kstills wrote:One should be careful not to conflate the rhetoric of the ruling party in Iran with the feelings of the people of Iran.
They are at odds with each other.
Iran is a great case for moving slowly and behind to scenes to allow the natural human tendency to rebel against oppression to run it's course. Becoming overly belligerent could turn an otherwise friendly populace into a nationalistic force that would willingly carry out the admittedly warlike policies of the ruling party.
I'm not advocating a do nothing approach, however the target of our retaliation should be a part of their government that the people hate.
And a target like that should be easy to find.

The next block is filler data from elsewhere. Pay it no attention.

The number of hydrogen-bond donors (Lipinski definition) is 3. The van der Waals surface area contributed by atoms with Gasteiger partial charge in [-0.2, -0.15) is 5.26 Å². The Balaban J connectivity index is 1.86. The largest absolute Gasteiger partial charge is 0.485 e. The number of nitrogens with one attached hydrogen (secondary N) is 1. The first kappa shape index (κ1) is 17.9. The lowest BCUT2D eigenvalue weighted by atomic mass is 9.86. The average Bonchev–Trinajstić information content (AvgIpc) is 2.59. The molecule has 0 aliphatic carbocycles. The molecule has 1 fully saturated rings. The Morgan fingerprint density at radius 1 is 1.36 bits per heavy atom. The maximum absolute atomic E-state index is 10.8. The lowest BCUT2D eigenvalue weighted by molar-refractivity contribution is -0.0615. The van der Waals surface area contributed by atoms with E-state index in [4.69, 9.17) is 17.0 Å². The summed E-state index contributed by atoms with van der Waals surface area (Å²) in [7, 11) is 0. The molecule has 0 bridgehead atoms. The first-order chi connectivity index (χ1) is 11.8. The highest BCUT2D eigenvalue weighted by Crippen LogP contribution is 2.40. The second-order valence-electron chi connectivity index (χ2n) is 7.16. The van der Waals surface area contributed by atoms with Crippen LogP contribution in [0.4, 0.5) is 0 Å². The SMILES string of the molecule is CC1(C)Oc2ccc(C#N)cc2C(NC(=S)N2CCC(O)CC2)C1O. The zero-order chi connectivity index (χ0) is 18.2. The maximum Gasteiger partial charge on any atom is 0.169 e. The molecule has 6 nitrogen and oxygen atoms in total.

Good advice. One tends to forget that Iran is a country that was once more free and open. Women had upward mobility. People had more freedom of all kinds. It was almost like the west. There were many people who loved the shah for westernizing and secularizing their culture, but like most monarchies, they can be brutal to the opposition. Cultural forces drove the Shah out. It was unusual that a modernized country was replaced by a theocracy. Many educated people who enjoyed the classical liberal freedoms under the Shah are disenchanted under theocratic rule while the common Islamic man is happy to have the secular and political influence of the west gone. The country is still divided.